By Craig Malisow
By Jeff Balke
By Angelica Leicht
By Jeff Balke
By Sean Pendergast
By Sean Pendergast
By Jeff Balke
By Ben DuBose
Becky Winn, a writer, was lukewarm. She thought her son Alex, a budding filmmaker, should have been writing his college application essays.
And it was safe to say that Patrick Malone's parents weren't thrilled; when Halo 2 came out, Malone had stayed up three days to play.
But no one was more stunned than the teenagers when The Codex became an international sensation on the Internet, getting three million hits in one week, and not just from Halo players. A month after the last episode was released, Chris Anderson raved about it in his online Wired column after his elementary-age kids showed it to him.
"My children's favorite film was not made by Disney," Anderson wrote on September 29, "but by a dozen Dallas teenagers playing a videogame in one of their parents' basement." Well, he got the room wrong, but no matter.
In his online diary, www.thelongtail.com, Anderson called The Codex the best machinima he'd ever seen, with a "stirring plot edge-of-your-seat pacing, distinctive characters and a pulse-quickening soundtrack I'm on my third viewing myself, and I must say that Episode 18 is a stunner, a masterful interweaving of simultaneous rally-the-troops speeches by commanders about to battle. It builds to a crescendo that will leave you breathless."
Quentin Tarantino would have killed for a review like that when he was 18.
Luther and Winn took the long and elaborate Halo plot and created a script consistent within that context with their own characters. The Codex tells the story of a battle between humans and a group of aliens called The Covenant on the planet Ariaos II. The Covenant, led by The Praetor, invade in an attempt to find The Codex, an ancient structure created by a long-gone race called the Forerunners. Gaining control of The Codex will allow the Covenant troops to activate superweapons known as Halos, which will destroy life in the galaxy. (Why would The Covenant want to do that? It's a religious thing. Go figure.) The Spartans, human soldiers, must find The Codex first and destroy it.
For nonplayers, watching the movie is at first confusing; the soldiers wear helmets and except for the color of their armor are indistinguishable. But every episode develops the main characters, each with a unique voice, and as it builds, it sucks you in. There's power-grabbing, duty, betrayal, sassy feminism, courage, a bit of romance, the cynicism of grunts and lots of blasting away with loud weapons. The score deftly weaves together music and sound to build and release tension. Most important: By the end, you care who wins.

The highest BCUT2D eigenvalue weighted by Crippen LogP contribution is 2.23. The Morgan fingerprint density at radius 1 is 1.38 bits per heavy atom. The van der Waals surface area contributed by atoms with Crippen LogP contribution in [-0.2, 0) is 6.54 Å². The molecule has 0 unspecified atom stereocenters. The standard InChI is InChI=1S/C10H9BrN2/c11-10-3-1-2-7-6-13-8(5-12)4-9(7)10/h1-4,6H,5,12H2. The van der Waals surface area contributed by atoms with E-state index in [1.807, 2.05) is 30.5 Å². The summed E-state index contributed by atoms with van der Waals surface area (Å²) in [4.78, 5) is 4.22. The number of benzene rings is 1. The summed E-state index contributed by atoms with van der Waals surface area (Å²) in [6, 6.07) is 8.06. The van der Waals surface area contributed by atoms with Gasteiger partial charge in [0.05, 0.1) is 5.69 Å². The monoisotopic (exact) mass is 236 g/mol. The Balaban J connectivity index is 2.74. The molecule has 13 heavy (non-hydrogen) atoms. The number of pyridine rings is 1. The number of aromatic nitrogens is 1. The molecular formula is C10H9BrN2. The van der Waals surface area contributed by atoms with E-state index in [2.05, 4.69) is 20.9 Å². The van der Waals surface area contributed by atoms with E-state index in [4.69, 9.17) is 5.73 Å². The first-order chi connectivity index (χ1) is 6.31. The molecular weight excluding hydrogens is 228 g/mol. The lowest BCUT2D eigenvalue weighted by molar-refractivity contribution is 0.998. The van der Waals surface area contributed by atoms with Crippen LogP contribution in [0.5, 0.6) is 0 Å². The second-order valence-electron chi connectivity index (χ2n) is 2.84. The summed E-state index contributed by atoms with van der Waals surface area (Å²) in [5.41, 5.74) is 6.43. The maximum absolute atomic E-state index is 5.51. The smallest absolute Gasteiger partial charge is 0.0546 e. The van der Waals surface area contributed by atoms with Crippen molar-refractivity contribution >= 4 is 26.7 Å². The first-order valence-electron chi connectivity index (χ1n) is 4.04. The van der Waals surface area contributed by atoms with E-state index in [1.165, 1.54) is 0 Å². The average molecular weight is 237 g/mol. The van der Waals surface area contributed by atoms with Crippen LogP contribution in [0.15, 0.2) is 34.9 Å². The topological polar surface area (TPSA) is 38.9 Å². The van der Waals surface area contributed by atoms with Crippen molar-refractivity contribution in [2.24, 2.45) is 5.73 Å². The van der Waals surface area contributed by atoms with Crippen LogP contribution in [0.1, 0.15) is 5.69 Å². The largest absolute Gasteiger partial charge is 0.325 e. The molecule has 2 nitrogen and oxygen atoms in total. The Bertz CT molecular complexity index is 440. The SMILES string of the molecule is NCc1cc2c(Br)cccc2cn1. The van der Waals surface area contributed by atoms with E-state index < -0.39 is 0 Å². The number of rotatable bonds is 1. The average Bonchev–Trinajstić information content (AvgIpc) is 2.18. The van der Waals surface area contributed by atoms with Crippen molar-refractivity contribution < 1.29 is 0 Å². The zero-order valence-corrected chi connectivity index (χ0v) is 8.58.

Now the Codex creators get recognized by peers on their college campuses and at gaming conferences. They're selling Codex T-shirts, giving away DVDs and CDs of their soundtrack to sponsors, and running a forum for people who want to discuss the movie. Their success is all the more amazing when you realize most machinima makers are in their twenties and thirties, not teenagers.
"It's a testament to machinima," says Marino, the author of 3-D Game-Based Filmmaking: The Art of Machinima. "These young kids who had a great idea for a series had the tools to do it. It's the democratization of animated filmmaking."
The seminal moment for machinima was a 1996 film called Diary of a Camper, made by a group of Quake players called the Rangers. "Quake came with a cool feature that allowed you to record the game, so you could share the moves you made," Marino says. "With that recording feature, this group decided to create a narrative point of view."
The film was short and silent, the story slim: The Rangers encountered a lone gunman and had to go get him.
"It became hugely popular among the gaming community," Marino says.
At the time, Marino was living in New York, doing computer animation for television, a laborious and time-consuming process. "It can take hours and hours to create," Marino says. "With games it's all real time. It takes a more live-action approach. It was logical the technologies would meet."
In 1998, Marino and his fellow Quake players -- the ILL Clan -- made a machinima called Apartment Hunting. Then people started doing it with other games, like Unreal Tournament and Half-Life. Gaming technology has advanced so much in the last three years, Marino says, that the difference is obvious on the screen. "The talent has matured," he says. "It's spreading out. It was at first just gamers. But machinima filmmakers are broadening. We are seeing kids, adults, homemakers and older people."
David Diaz, a.k.a. Bard Noir, posted his first machinima music video -- based on characters he created for Sims 2-- a year ago before he even knew what machinima was. Manager of a car rental shop in Houston, Diaz is a movie buff and a fan of role-playing games. He dresses up every year as a bard for the Texas Renaissance Festival.
"The Sims games are anti-escapism at its best," Diaz says. "You create miniature virtual people. You design everything about them. The point is to see how they interact with one another. When they added the technology to record this, capturing the interaction, it opened it up."